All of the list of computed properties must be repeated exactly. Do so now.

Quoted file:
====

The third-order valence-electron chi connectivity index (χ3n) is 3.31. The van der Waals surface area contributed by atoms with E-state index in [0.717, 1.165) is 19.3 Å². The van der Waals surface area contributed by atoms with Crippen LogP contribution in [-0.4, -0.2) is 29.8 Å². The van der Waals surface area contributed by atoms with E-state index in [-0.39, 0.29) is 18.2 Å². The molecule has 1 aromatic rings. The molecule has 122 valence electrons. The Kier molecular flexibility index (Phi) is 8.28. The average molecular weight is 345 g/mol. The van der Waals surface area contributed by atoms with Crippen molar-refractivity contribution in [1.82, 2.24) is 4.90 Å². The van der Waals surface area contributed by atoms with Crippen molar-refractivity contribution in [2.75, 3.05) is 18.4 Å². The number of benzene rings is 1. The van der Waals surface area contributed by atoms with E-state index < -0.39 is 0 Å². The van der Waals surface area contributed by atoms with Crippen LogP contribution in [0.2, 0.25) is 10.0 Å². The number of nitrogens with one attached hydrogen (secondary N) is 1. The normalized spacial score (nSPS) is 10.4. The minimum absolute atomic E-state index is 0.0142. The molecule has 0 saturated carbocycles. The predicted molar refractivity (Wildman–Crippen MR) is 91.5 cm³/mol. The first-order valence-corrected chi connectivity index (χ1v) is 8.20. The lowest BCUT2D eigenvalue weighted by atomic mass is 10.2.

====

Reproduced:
The third-order valence-electron chi connectivity index (χ3n) is 3.31. The van der Waals surface area contributed by atoms with E-state index in [0.717, 1.165) is 19.3 Å². The van der Waals surface area contributed by atoms with Crippen LogP contribution in [-0.4, -0.2) is 29.8 Å². The van der Waals surface area contributed by atoms with E-state index in [-0.39, 0.29) is 18.2 Å². The molecule has 1 aromatic rings. The molecule has 122 valence electrons. The Kier molecular flexibility index (Phi) is 8.28. The average molecular weight is 345 g/mol. The van der Waals surface area contributed by atoms with Crippen molar-refractivity contribution in [1.82, 2.24) is 4.90 Å². The van der Waals surface area contributed by atoms with Crippen molar-refractivity contribution in [2.75, 3.05) is 18.4 Å². The number of benzene rings is 1. The van der Waals surface area contributed by atoms with E-state index < -0.39 is 0 Å². The van der Waals surface area contributed by atoms with Crippen LogP contribution in [0.2, 0.25) is 10.0 Å². The number of nitrogens with one attached hydrogen (secondary N) is 1. The normalized spacial score (nSPS) is 10.4. The minimum absolute atomic E-state index is 0.0142. The molecule has 0 saturated carbocycles. The predicted molar refractivity (Wildman–Crippen MR) is 91.5 cm³/mol. The first-order valence-corrected chi connectivity index (χ1v) is 8.20. The lowest BCUT2D eigenvalue weighted by atomic mass is 10.2.